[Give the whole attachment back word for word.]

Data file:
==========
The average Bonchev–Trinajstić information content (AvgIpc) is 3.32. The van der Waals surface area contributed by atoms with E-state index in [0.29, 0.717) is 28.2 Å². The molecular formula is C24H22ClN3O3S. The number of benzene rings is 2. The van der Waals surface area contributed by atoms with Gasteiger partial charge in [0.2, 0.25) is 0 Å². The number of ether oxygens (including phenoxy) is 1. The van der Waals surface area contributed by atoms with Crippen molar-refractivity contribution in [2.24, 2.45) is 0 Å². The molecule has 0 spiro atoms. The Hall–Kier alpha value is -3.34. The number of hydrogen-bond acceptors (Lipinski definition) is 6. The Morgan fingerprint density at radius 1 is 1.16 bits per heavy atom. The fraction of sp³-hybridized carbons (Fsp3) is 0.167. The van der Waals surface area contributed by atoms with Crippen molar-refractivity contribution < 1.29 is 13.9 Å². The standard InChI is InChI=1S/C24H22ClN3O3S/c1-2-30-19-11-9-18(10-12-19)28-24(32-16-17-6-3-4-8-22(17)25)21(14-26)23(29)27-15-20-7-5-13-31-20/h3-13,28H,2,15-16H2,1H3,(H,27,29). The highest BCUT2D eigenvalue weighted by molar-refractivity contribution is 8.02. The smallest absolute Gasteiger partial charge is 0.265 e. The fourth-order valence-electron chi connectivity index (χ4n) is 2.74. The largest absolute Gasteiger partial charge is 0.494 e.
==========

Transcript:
The average Bonchev–Trinajstić information content (AvgIpc) is 3.32. The van der Waals surface area contributed by atoms with E-state index in [0.29, 0.717) is 28.2 Å². The molecular formula is C24H22ClN3O3S. The number of benzene rings is 2. The van der Waals surface area contributed by atoms with Gasteiger partial charge in [0.2, 0.25) is 0 Å². The number of ether oxygens (including phenoxy) is 1. The van der Waals surface area contributed by atoms with Crippen molar-refractivity contribution in [2.24, 2.45) is 0 Å². The molecule has 0 spiro atoms. The Hall–Kier alpha value is -3.34. The number of hydrogen-bond acceptors (Lipinski definition) is 6. The Morgan fingerprint density at radius 1 is 1.16 bits per heavy atom. The fraction of sp³-hybridized carbons (Fsp3) is 0.167. The van der Waals surface area contributed by atoms with Crippen molar-refractivity contribution < 1.29 is 13.9 Å². The standard InChI is InChI=1S/C24H22ClN3O3S/c1-2-30-19-11-9-18(10-12-19)28-24(32-16-17-6-3-4-8-22(17)25)21(14-26)23(29)27-15-20-7-5-13-31-20/h3-13,28H,2,15-16H2,1H3,(H,27,29). The highest BCUT2D eigenvalue weighted by molar-refractivity contribution is 8.02. The smallest absolute Gasteiger partial charge is 0.265 e. The fourth-order valence-electron chi connectivity index (χ4n) is 2.74. The largest absolute Gasteiger partial charge is 0.494 e.